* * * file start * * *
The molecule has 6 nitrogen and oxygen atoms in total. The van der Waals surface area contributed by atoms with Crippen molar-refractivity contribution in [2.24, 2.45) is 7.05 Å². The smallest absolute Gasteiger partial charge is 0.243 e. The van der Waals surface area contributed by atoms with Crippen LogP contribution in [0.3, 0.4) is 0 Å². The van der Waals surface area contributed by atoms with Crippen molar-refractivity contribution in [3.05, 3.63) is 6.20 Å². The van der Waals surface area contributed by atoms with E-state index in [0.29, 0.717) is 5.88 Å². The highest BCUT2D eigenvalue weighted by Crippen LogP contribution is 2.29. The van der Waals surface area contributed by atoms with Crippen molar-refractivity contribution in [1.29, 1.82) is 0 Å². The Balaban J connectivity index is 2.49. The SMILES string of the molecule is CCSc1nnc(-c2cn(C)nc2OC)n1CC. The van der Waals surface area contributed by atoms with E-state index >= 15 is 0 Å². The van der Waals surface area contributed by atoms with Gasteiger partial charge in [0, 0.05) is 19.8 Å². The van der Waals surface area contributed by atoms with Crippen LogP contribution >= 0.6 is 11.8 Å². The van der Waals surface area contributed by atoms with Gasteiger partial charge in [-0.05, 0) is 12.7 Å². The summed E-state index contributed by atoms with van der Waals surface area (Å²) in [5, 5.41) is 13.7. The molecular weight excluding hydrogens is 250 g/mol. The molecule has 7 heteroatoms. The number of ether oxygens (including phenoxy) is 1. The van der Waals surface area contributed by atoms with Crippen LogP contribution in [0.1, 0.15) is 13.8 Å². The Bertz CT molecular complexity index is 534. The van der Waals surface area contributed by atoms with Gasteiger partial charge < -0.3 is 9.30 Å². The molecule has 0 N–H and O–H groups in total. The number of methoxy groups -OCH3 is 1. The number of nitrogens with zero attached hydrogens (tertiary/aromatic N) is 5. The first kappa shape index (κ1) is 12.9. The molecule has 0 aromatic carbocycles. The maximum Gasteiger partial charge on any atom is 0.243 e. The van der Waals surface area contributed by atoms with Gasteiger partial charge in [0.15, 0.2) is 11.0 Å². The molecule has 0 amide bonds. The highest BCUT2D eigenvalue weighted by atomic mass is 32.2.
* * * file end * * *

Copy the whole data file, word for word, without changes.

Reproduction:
The molecule has 6 nitrogen and oxygen atoms in total. The van der Waals surface area contributed by atoms with Crippen molar-refractivity contribution in [2.24, 2.45) is 7.05 Å². The smallest absolute Gasteiger partial charge is 0.243 e. The van der Waals surface area contributed by atoms with Crippen LogP contribution in [0.3, 0.4) is 0 Å². The van der Waals surface area contributed by atoms with Crippen molar-refractivity contribution in [3.05, 3.63) is 6.20 Å². The van der Waals surface area contributed by atoms with E-state index in [0.29, 0.717) is 5.88 Å². The highest BCUT2D eigenvalue weighted by Crippen LogP contribution is 2.29. The van der Waals surface area contributed by atoms with Crippen molar-refractivity contribution in [1.29, 1.82) is 0 Å². The Balaban J connectivity index is 2.49. The SMILES string of the molecule is CCSc1nnc(-c2cn(C)nc2OC)n1CC. The van der Waals surface area contributed by atoms with E-state index >= 15 is 0 Å². The van der Waals surface area contributed by atoms with Gasteiger partial charge in [0, 0.05) is 19.8 Å². The van der Waals surface area contributed by atoms with Crippen LogP contribution >= 0.6 is 11.8 Å². The van der Waals surface area contributed by atoms with Gasteiger partial charge in [-0.05, 0) is 12.7 Å². The summed E-state index contributed by atoms with van der Waals surface area (Å²) in [5, 5.41) is 13.7. The molecular weight excluding hydrogens is 250 g/mol. The molecule has 7 heteroatoms. The number of ether oxygens (including phenoxy) is 1. The van der Waals surface area contributed by atoms with Crippen LogP contribution in [0.1, 0.15) is 13.8 Å². The Bertz CT molecular complexity index is 534. The van der Waals surface area contributed by atoms with Gasteiger partial charge < -0.3 is 9.30 Å². The molecule has 0 N–H and O–H groups in total. The number of methoxy groups -OCH3 is 1. The number of nitrogens with zero attached hydrogens (tertiary/aromatic N) is 5. The first kappa shape index (κ1) is 12.9. The molecule has 0 aromatic carbocycles. The maximum Gasteiger partial charge on any atom is 0.243 e. The van der Waals surface area contributed by atoms with Gasteiger partial charge in [0.15, 0.2) is 11.0 Å². The molecule has 0 amide bonds. The highest BCUT2D eigenvalue weighted by atomic mass is 32.2.